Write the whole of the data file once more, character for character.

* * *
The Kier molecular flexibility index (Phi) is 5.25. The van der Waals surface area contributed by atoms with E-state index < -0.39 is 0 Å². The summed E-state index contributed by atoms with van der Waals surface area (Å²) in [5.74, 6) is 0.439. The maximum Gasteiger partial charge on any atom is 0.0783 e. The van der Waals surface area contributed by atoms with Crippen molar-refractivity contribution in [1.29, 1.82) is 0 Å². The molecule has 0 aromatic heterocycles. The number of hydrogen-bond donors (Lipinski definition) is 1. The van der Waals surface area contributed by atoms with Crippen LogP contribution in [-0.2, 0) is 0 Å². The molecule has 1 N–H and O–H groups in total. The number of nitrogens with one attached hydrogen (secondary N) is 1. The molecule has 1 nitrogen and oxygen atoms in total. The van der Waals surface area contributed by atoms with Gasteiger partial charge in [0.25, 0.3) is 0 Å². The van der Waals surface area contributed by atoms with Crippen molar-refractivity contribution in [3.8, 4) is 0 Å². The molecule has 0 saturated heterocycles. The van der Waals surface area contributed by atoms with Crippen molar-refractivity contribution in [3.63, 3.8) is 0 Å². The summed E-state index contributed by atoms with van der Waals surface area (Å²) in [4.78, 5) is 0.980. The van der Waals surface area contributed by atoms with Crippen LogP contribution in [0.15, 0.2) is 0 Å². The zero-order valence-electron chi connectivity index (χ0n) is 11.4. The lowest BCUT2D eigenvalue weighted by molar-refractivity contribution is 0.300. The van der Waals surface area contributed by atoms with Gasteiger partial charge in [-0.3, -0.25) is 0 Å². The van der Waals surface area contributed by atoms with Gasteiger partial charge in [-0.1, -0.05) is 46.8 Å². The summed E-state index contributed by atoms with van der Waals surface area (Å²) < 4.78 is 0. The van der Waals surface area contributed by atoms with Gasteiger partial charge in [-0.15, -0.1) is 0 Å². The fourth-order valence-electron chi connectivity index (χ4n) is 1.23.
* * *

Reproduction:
The Kier molecular flexibility index (Phi) is 5.25. The van der Waals surface area contributed by atoms with E-state index < -0.39 is 0 Å². The summed E-state index contributed by atoms with van der Waals surface area (Å²) in [5.74, 6) is 0.439. The maximum Gasteiger partial charge on any atom is 0.0783 e. The van der Waals surface area contributed by atoms with Crippen molar-refractivity contribution in [1.29, 1.82) is 0 Å². The molecule has 0 aromatic heterocycles. The number of hydrogen-bond donors (Lipinski definition) is 1. The van der Waals surface area contributed by atoms with Crippen LogP contribution in [-0.2, 0) is 0 Å². The molecule has 1 N–H and O–H groups in total. The number of nitrogens with one attached hydrogen (secondary N) is 1. The molecule has 1 nitrogen and oxygen atoms in total. The van der Waals surface area contributed by atoms with Gasteiger partial charge in [0.25, 0.3) is 0 Å². The van der Waals surface area contributed by atoms with Crippen molar-refractivity contribution in [3.8, 4) is 0 Å². The molecule has 0 saturated heterocycles. The van der Waals surface area contributed by atoms with Crippen molar-refractivity contribution in [3.63, 3.8) is 0 Å². The summed E-state index contributed by atoms with van der Waals surface area (Å²) in [4.78, 5) is 0.980. The van der Waals surface area contributed by atoms with Crippen LogP contribution in [0.15, 0.2) is 0 Å². The zero-order valence-electron chi connectivity index (χ0n) is 11.4. The lowest BCUT2D eigenvalue weighted by molar-refractivity contribution is 0.300. The van der Waals surface area contributed by atoms with Gasteiger partial charge in [-0.3, -0.25) is 0 Å². The van der Waals surface area contributed by atoms with Gasteiger partial charge in [-0.1, -0.05) is 46.8 Å². The summed E-state index contributed by atoms with van der Waals surface area (Å²) < 4.78 is 0. The van der Waals surface area contributed by atoms with Gasteiger partial charge in [-0.15, -0.1) is 0 Å². The fourth-order valence-electron chi connectivity index (χ4n) is 1.23.